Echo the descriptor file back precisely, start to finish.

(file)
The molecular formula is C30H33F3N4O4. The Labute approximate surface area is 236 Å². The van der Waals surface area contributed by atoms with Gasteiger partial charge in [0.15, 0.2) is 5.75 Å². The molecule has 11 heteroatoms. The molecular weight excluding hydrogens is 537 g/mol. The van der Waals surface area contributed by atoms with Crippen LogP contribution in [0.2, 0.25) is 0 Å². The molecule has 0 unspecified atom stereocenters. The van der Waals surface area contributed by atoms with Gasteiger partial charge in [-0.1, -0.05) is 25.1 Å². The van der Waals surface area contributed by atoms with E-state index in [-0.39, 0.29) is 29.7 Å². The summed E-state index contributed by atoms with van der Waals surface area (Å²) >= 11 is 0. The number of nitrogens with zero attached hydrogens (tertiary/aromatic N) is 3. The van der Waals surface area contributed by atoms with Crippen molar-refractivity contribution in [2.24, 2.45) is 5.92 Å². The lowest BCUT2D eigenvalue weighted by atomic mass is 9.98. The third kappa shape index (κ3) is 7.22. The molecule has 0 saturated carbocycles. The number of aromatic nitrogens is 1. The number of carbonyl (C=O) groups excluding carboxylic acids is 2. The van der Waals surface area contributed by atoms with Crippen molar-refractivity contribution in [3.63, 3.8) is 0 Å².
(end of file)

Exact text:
The molecular formula is C30H33F3N4O4. The Labute approximate surface area is 236 Å². The van der Waals surface area contributed by atoms with Gasteiger partial charge in [0.15, 0.2) is 5.75 Å². The molecule has 11 heteroatoms. The molecular weight excluding hydrogens is 537 g/mol. The van der Waals surface area contributed by atoms with Crippen LogP contribution in [0.2, 0.25) is 0 Å². The molecule has 0 unspecified atom stereocenters. The van der Waals surface area contributed by atoms with Gasteiger partial charge in [-0.1, -0.05) is 25.1 Å². The van der Waals surface area contributed by atoms with E-state index in [-0.39, 0.29) is 29.7 Å². The summed E-state index contributed by atoms with van der Waals surface area (Å²) >= 11 is 0. The number of nitrogens with zero attached hydrogens (tertiary/aromatic N) is 3. The van der Waals surface area contributed by atoms with Crippen molar-refractivity contribution in [2.24, 2.45) is 5.92 Å². The lowest BCUT2D eigenvalue weighted by atomic mass is 9.98. The third kappa shape index (κ3) is 7.22. The molecule has 0 saturated carbocycles. The number of aromatic nitrogens is 1. The number of carbonyl (C=O) groups excluding carboxylic acids is 2. The van der Waals surface area contributed by atoms with Crippen molar-refractivity contribution in [3.63, 3.8) is 0 Å².